My QA VP forwarded a vendor’s two-paragraph memo regarding modification of the cap liner for bottles used with our suspension product that’s been on the market for several years. After contacting the vendor directly, I learned that they modified the primary layer (contacting product) of the 4-layer liner by changing the anti-oxidant to better prevent degradation and peeling - something we had not had any problems with over our 3 year product shelf-life.
What the memo didn’t indicate was that the change was actually implemented two years ago. “We apologize for any inconvenience your company may incur as a result of this change,” the memo said. Are they kidding? We have a quality agreement in place requiring advanced notice of such changes, but we slipped through a crack in their systems. Fortunately, we can trace the specific inventory in which the new liner was used.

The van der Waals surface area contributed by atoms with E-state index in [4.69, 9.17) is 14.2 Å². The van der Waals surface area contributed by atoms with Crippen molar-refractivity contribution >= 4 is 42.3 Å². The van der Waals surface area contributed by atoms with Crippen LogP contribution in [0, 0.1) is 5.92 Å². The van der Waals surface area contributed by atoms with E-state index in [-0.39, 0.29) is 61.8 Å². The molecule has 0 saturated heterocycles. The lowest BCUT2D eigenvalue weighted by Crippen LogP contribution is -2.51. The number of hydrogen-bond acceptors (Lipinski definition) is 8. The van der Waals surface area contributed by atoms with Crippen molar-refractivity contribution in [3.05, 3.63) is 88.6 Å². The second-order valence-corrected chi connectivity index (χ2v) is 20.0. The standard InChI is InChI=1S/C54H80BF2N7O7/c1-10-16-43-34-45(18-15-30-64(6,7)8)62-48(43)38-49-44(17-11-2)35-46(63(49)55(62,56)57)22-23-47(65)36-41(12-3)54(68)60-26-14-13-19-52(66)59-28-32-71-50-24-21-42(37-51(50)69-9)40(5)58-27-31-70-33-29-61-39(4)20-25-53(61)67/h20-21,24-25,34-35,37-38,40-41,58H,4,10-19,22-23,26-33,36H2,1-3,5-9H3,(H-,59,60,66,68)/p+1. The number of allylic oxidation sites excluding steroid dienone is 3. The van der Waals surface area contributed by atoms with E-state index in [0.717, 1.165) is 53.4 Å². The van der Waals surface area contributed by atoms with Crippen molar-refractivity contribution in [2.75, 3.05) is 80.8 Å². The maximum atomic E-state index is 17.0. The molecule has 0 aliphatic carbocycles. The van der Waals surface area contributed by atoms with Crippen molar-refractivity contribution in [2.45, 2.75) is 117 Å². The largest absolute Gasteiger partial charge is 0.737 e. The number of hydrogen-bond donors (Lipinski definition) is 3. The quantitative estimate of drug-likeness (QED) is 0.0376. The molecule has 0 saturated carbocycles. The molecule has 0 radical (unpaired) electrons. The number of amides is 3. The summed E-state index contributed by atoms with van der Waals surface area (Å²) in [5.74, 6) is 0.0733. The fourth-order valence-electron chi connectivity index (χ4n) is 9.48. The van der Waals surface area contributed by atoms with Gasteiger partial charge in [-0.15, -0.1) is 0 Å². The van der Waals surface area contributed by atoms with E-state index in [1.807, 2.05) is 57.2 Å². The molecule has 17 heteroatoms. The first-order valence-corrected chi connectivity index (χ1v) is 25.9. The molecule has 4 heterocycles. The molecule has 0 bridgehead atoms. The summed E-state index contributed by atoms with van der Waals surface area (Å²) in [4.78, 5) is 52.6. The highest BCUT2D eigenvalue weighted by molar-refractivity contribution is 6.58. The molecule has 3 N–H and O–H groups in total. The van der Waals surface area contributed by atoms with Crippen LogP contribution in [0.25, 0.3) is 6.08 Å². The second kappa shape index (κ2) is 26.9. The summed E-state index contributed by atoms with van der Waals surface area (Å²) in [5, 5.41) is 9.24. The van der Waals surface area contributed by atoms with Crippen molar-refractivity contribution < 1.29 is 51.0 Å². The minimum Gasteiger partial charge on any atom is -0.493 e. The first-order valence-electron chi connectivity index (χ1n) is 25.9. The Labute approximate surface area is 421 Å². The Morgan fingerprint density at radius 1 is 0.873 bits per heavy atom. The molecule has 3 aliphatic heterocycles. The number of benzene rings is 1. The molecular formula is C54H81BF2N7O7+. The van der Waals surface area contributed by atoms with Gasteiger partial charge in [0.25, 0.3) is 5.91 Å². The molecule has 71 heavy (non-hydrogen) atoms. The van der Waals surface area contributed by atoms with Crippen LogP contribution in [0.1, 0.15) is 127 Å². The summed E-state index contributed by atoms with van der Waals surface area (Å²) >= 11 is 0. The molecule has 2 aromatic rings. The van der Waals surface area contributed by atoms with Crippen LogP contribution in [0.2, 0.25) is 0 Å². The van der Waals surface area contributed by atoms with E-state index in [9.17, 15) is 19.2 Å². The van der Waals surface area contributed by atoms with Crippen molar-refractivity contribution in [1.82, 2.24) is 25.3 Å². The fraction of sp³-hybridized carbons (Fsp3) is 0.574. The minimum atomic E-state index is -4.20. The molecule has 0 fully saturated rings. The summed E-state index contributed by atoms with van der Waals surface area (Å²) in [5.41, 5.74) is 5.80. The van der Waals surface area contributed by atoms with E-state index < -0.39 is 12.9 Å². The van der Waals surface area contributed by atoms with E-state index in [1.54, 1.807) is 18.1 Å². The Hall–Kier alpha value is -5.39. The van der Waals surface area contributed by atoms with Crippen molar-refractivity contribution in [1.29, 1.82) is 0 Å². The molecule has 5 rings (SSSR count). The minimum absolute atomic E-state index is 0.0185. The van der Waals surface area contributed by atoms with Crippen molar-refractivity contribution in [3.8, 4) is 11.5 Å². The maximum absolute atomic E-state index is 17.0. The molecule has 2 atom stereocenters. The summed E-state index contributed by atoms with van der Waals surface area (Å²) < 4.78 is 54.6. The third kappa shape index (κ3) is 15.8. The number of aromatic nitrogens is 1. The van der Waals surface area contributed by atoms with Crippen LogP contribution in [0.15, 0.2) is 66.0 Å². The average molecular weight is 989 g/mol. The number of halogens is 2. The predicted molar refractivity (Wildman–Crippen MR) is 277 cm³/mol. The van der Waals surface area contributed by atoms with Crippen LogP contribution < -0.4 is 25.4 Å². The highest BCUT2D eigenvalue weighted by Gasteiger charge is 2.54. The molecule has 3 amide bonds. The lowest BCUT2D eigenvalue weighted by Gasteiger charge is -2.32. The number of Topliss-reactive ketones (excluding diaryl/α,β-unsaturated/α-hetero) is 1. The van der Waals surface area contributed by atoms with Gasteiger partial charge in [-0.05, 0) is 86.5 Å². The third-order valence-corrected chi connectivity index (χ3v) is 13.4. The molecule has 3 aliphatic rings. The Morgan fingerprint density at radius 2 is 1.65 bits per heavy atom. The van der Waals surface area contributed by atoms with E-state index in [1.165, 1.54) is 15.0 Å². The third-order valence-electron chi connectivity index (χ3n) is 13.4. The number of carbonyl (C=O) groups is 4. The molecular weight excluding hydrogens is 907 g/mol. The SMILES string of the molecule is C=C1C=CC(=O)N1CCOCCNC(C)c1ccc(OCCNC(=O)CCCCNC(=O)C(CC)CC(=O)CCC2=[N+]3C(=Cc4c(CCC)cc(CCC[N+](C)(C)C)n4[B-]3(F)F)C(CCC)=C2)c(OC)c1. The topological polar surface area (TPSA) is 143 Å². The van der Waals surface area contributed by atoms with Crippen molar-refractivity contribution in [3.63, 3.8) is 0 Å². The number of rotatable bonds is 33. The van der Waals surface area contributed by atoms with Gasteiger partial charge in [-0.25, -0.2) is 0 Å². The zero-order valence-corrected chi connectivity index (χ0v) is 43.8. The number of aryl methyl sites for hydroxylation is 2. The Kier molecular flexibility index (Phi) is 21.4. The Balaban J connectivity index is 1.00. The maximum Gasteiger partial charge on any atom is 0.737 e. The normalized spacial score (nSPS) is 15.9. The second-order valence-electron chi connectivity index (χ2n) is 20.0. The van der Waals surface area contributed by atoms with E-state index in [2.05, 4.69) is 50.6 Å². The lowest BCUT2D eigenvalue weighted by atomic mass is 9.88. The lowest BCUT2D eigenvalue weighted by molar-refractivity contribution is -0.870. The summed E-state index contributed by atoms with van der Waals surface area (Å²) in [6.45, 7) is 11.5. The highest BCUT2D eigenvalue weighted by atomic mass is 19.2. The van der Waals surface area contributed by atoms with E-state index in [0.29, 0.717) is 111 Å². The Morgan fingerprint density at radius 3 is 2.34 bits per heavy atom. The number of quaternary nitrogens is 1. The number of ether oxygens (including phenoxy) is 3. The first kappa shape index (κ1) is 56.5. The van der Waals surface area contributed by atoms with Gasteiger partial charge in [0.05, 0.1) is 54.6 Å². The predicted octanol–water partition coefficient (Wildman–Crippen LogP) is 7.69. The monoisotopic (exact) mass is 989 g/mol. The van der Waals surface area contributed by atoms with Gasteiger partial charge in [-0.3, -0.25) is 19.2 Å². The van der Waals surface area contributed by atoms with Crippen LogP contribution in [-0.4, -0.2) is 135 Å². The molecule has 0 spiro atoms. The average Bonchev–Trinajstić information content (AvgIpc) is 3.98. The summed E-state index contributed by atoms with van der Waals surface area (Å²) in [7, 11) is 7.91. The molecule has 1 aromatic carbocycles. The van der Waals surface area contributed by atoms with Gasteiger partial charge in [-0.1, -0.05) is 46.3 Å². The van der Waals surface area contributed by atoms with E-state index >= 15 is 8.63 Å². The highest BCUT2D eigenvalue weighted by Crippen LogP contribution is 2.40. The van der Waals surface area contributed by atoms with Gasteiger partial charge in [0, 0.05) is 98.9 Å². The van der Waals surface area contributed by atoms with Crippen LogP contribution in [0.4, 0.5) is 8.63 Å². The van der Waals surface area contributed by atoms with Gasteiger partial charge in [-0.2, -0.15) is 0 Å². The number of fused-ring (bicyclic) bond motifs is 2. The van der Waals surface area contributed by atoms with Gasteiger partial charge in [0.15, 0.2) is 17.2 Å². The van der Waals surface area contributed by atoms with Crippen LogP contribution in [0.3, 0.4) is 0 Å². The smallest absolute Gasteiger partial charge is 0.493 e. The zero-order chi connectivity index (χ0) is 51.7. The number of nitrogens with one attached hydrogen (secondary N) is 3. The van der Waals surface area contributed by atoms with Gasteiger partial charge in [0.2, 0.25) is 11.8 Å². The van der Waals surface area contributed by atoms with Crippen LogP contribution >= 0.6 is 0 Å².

Meanwhile, on our annual stability program we have 12 months of data from our 2021 batch packaged using the revised liner and 6 months of data from our 2022 batch. The protocol calls for reconstituting and holding sample for 60 days at each stability interval, so we have some data to support potential leaching. No changes were detectable in any of the data we have, but at just 1/3 of the shelf-life, that seems weak, not to mention we no longer have the quantity of package-specific data we claimed in our registration.
What strategies do you recommend supporting continued use of this liner to prevent disruption of supply and especially to avoid a recall?
Initiate a product recall or put a stability plan in place to satisfy the regulatory authorities. What are your thoughts for a best-case outcome?